Females that abandon their young tend to produce a large number of small eggs.
A new study led by researchers at Queen’s University Belfast has uncovered the various ways that amphibians care for their young determine how many eggs they lay.
When amphibians lay their eggs, the majority desert their young. Among those amphibians that do stick around, parental care can vary significantly.
Writing in PLOS Biology, researchers show for the first time that certain species with parental responsibilities, such as the marsupial frog, invest differently in egg and clutch size than species that abandon their young, such as the common frog.
The team analysed some 800 species of amphibians from across the globe and found that amphibians that possess direct development and lay their eggs on land had smaller clutches and bigger eggs.
Their study also revealed that some elements of parental care and the habitat in which eggs and tadpoles develop define how many eggs females lay and how big they are. For example, larger eggs take more energy from the mother to produce and therefore arrive in small clutches.
The study also found that since predators eat eggs, females that abandon their young tend to produce a large number of small eggs. If the eggs are being looked after by the mother, father or both parents, mothers alter the numbers and size of eggs they lay.
How many eggs and how big they are is ultimately dependent on the type of care provided by the parents, researchers said.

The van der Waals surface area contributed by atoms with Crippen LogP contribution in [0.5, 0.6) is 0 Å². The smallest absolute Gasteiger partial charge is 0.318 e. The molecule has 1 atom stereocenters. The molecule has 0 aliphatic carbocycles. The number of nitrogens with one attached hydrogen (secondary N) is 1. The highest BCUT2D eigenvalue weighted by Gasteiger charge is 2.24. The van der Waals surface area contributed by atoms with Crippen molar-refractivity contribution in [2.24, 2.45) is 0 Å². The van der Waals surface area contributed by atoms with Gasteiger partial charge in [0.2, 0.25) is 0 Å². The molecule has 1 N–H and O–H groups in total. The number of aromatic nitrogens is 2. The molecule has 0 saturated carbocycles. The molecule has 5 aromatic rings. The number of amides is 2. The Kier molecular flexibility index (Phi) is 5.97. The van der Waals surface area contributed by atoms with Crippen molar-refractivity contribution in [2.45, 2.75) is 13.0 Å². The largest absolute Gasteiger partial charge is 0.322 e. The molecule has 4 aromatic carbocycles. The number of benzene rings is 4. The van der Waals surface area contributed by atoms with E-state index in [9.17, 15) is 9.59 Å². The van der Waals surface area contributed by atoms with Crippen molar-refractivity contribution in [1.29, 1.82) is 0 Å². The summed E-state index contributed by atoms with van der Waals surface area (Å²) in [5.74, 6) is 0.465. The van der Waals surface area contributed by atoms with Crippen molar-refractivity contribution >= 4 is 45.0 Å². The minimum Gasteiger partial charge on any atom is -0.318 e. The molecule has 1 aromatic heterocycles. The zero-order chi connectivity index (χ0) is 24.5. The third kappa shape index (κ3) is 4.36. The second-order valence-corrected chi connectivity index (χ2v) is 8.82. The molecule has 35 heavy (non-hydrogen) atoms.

“Our work in this study demonstrates that species such as some Malagasy poison frogs with terrestrial eggs have larger eggs in smaller clutches, but different forms of parental care have different influence on the trade-off between egg size and egg number,” commented lead author Dr Isabella Capellini.
“For example, species that brood their eggs or tadpoles on or inside the body, can only care for few large eggs likely because the parent’s body has limited room. However, those that guard their eggs, can afford to protect larger eggs without reducing clutch size.
“Instead, frogs that feed their larvae have few small eggs, probably because constant feeding after hatching makes producing initially large eggs unnecessary. These results have important implications as they demonstrate that considering the diversity in care forms is important.”
More than 40 per cent of the world’s amphibian population is at risk of extinction, with their decline exceeding any other group of animals on the planet.
“Our study suggests that amphibians with diverse forms of care may be under different risk of extinction,” said Dr Capellini. “We will build upon the knowledge we now have to better understand whether amphibians with diverse forms of care may be under different risk of extinction.”